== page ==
Phillip Preston, the president of PolyScience, found an intriguing use for the technology. With apples grown on his property, Preston makes “aged” Calvados using a combination of the company’s rotary evaporator (essentially a low-temperature still) and the Sonicprep. After fermenting apple juice, he can both extract and age the spirit in a matter of minutes. Over in Lower Normandy, the capital of Calvados, the barrel aging process clocks in at no less than three years. To impart the flavor and color of barrel aging, Preston adds charred wood chips directly to a volume of neutral apple spirit, and the concoction is “sonicated” by the probe of the Sonicprep. Under the duress of the sound waves, the chips relinquish their woody goodness as quickly as Earl Grey gives it up to steaming water.

The team at Root Squared has used this model to experiment with rapidly aging Bulleit Bourbon, which they singled out for its “neutral” flavor profile. Leftover scraps from the bar’s furniture—custom-crafted from used Jim Beam barrels—have found their way into the Sonicprep. First, the wood is toasted over a stovetop flame to achieve allover char. After 15 minutes of sonication, Lopez says the bourbon tastes as if it was aged an additional five years in a barrel. “We tried it initially,” Messier added, “and it was really good.”

In some ways, what’s taking place in the machine in those brief moments relates to what happens, over many years, in a whiskey maker’s rickhouse. As seasons change and temperature and atmospheric conditions fluctuate, whiskey passes back and forth through the barrel’s staves, gradually picking up components of flavor, aroma and color. By opening up the network between cells in wood on a microscopic scale, the Sonicprep allows for closer, deeper, faster contact between the spirit and the compounds that make a bourbon taste so delicious.

As distilleries, particularly small upstart ones, have explored ways to accelerate the barrel aging process in order to bring their products to market in less time, many have turned to using smaller format barrels, which might hold as little as 10 gallons of spirit (a practice which has been criticized as corner-cutting). Other recent techniques include submerging charred wood spirals into unaged spirit. But none of those can really top the Sonicprep for its speedy—and rather violent—approach.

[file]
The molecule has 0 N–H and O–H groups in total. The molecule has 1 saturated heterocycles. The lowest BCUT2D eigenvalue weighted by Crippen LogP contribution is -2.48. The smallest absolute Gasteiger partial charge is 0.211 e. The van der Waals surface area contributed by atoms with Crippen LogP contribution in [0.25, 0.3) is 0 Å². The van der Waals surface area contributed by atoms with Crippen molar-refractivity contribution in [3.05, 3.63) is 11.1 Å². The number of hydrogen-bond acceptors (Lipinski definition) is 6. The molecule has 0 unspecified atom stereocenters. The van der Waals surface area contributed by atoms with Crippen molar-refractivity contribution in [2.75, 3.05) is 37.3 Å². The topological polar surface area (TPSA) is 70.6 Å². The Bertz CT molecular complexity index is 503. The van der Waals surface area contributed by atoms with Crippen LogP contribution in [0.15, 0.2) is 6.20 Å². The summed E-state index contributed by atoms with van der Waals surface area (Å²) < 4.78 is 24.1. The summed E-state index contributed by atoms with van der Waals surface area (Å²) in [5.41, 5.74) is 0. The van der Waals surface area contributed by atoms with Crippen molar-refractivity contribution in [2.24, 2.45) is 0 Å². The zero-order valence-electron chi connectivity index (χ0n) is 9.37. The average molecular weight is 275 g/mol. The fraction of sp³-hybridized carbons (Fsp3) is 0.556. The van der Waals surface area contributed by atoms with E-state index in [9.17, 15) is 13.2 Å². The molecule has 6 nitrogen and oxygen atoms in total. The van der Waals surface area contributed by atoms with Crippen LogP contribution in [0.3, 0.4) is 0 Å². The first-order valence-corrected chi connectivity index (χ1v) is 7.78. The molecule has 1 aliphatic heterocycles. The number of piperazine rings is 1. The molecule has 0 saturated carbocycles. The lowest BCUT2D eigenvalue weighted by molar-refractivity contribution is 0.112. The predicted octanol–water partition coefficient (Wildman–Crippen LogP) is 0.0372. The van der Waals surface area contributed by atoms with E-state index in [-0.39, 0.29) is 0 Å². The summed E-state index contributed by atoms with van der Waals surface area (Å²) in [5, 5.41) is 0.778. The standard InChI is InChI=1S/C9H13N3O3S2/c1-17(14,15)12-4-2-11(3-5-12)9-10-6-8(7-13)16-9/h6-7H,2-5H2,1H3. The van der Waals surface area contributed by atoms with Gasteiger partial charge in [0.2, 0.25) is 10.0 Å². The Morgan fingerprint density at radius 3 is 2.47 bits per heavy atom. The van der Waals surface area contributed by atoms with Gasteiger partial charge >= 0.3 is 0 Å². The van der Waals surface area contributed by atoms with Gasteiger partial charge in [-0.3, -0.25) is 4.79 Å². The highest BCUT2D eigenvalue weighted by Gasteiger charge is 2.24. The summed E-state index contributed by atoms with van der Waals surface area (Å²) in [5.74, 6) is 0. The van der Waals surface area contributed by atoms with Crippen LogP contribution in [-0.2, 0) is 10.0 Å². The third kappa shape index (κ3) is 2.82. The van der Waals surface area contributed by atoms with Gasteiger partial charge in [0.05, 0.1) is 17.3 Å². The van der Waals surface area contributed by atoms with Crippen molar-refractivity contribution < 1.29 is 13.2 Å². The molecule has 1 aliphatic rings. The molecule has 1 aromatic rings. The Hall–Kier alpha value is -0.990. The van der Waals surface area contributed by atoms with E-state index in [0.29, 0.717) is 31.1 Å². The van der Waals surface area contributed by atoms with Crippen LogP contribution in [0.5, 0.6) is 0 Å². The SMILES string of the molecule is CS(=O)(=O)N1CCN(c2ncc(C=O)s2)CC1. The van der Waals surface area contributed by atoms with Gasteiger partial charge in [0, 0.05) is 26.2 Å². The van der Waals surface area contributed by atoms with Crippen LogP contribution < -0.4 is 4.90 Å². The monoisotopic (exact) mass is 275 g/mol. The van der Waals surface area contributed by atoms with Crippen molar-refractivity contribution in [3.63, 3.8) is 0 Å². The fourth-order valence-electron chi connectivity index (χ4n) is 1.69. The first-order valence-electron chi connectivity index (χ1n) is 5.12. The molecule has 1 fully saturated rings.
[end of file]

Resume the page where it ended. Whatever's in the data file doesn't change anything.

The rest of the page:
It’s the Sonicprep’s intensity that begs the question, what else is it doing to whiskey, or any liquid for that matter? Pietranczyk is less certain. PolyScience doesn’t have testing equipment sensitive enough to measure whether, say, the same ultrasonic pulses that are allowing barrel flavor to more expeditiously exit wood aren’t also, in the process, breaking down esters and other components of flavor present in the spirit. Lopez is quick to say that, in his experience, sonication adds age “without harming the whiskey.” Ultimately, that’s a matter of taste. Messier, for his part, is eager to evaluate the technique more systematically; he plans to sonicate new-make whiskeys (i.e., unaged whiskeys) in the presence of oak which has been carefully charred to distillery-recommended levels, and then compare those results to their “slow-aged” counterparts on the market.

Depending on the results of these and other experiments, Messier says he could foresee the Sonicprep figuring largely into the cocktail program at Root Squared. For one, the technique could turn out barrel-aged cocktails in a fraction of the time—sacrificing less alcohol to evaporation and maintaining ingredients, like vermouth, that are susceptible to oxidization. Likewise, Messier envisions a day soon when he’s serving up Manhattans made with 10-year-old whiskey that’s never seen the inside of a barrel. But more interesting still is not how Sonicprep might factor into a cocktail programs, but whether or not it will find its way into distilleries.

 

FROM AROUND THE WEB

Roger Kamholz is a food journalist living in New York City. His writing and photography has appeared in TimeOut Chicago, Refinery 29, Grub Street, Serious Eats and Chicagoist.